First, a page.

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Kazakhstan: USCIRF Letter to the Washington Post

On Easter Sunday April 12, 2009, the Washington Post published a travel article on Kazakhstan . The US Commission on International Religious Freedom sent this letter in response

April 14, 2009

Dear Washington Post Editors –

While Kazakhstan may be "heaven" for travelers, it is not for the many religious minorities who live there.

Although the author enjoyed his first visit to the splendors of Central Asia, he failed to mention Kazakhstan’s poor record on religious freedom and related human rights. Despite some recent positive developments, such as the Constitutional Council’s ruling against the highly restrictive religion law, branches of Kazakhstan's government continue repressive actions against various religious groups. Even in a travel section, the Washington Post has an obligation to inform its readers better. Isn't the suffering and persecution of religious minorities in Kazakhstan worth a mention, especially in an article published on Easter Sunday?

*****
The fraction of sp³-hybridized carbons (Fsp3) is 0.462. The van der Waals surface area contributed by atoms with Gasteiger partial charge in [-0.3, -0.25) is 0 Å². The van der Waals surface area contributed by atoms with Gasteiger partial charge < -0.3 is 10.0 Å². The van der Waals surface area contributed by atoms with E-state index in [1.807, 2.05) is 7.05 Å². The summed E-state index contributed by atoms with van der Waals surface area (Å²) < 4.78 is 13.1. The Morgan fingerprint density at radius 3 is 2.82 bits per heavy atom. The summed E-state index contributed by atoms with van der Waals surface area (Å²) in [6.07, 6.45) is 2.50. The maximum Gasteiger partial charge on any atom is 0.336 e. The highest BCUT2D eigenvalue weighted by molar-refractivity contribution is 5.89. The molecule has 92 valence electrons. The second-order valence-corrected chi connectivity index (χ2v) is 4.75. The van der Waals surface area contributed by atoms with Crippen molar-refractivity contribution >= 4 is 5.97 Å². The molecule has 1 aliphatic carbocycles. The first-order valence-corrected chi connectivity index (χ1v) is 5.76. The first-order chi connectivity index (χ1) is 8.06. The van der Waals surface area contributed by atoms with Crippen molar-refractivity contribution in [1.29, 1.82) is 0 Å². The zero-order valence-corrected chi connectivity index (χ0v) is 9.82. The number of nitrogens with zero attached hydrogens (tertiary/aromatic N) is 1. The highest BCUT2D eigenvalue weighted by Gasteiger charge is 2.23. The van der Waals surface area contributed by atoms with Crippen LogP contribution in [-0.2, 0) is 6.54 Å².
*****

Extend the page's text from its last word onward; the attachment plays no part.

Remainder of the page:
It starts from the top. In early 2008, President Nursultan Nazarbayev publicly criticized foreign religious groups, saying that “Kazakhstan should [not] become a dumping ground for various religious movements.” Since that speech, there has been a marked increase in governmental restrictions targeting unregistered and minority religious communities.

The government continues to punish peaceful Muslim groups for their independent activities and views. Churches within the Council of Churches Baptist continue to report police raids, surveillance, short-term detentions, and court-ordered fines for unregistered religious activity. Kazakh authorities continue to single out Jehovah’s Witnesses and Hare Krishnas, labeling them as “dangerous,” and both groups report continuing harassment by a government created hostile public atmosphere, and difficulty in registering their religion as is required by the law.

Our Commission is required by law to monitor these matters; the Washington Post should do so as part of its professional responsibility.

Felice D. Gaer
U.S. Commission on International Religious Freedom